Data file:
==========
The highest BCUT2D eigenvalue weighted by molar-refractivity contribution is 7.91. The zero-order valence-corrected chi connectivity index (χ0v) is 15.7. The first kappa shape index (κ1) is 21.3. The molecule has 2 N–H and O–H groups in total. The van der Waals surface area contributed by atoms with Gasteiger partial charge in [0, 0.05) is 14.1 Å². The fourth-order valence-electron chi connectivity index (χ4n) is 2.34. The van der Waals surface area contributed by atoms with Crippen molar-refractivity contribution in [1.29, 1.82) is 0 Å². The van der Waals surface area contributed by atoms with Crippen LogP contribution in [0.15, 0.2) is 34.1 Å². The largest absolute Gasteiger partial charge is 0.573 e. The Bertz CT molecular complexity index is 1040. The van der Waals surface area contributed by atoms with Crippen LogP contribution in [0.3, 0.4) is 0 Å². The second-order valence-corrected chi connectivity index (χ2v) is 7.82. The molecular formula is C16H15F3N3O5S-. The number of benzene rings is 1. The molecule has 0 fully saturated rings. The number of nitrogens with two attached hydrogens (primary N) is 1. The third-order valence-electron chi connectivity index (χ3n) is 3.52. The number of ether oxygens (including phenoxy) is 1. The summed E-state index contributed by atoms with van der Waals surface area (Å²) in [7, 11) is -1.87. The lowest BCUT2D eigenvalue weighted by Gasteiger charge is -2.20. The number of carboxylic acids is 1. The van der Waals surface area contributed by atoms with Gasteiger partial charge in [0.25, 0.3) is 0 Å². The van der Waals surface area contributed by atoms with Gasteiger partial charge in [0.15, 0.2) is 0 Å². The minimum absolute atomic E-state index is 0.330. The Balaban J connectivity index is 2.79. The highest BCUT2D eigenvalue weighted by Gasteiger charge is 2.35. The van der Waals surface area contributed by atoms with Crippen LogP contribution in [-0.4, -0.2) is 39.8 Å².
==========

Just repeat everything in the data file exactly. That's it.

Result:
The highest BCUT2D eigenvalue weighted by molar-refractivity contribution is 7.91. The zero-order valence-corrected chi connectivity index (χ0v) is 15.7. The first kappa shape index (κ1) is 21.3. The molecule has 2 N–H and O–H groups in total. The van der Waals surface area contributed by atoms with Gasteiger partial charge in [0, 0.05) is 14.1 Å². The fourth-order valence-electron chi connectivity index (χ4n) is 2.34. The van der Waals surface area contributed by atoms with Crippen molar-refractivity contribution in [1.29, 1.82) is 0 Å². The van der Waals surface area contributed by atoms with Crippen LogP contribution in [0.15, 0.2) is 34.1 Å². The largest absolute Gasteiger partial charge is 0.573 e. The Bertz CT molecular complexity index is 1040. The van der Waals surface area contributed by atoms with Crippen LogP contribution in [0.3, 0.4) is 0 Å². The second-order valence-corrected chi connectivity index (χ2v) is 7.82. The molecular formula is C16H15F3N3O5S-. The number of benzene rings is 1. The molecule has 0 fully saturated rings. The number of nitrogens with two attached hydrogens (primary N) is 1. The third-order valence-electron chi connectivity index (χ3n) is 3.52. The number of ether oxygens (including phenoxy) is 1. The summed E-state index contributed by atoms with van der Waals surface area (Å²) in [7, 11) is -1.87. The lowest BCUT2D eigenvalue weighted by Gasteiger charge is -2.20. The number of carboxylic acids is 1. The van der Waals surface area contributed by atoms with Gasteiger partial charge in [0.25, 0.3) is 0 Å². The van der Waals surface area contributed by atoms with Gasteiger partial charge in [0.15, 0.2) is 0 Å². The minimum absolute atomic E-state index is 0.330. The Balaban J connectivity index is 2.79. The highest BCUT2D eigenvalue weighted by Gasteiger charge is 2.35. The van der Waals surface area contributed by atoms with Crippen LogP contribution in [-0.4, -0.2) is 39.8 Å².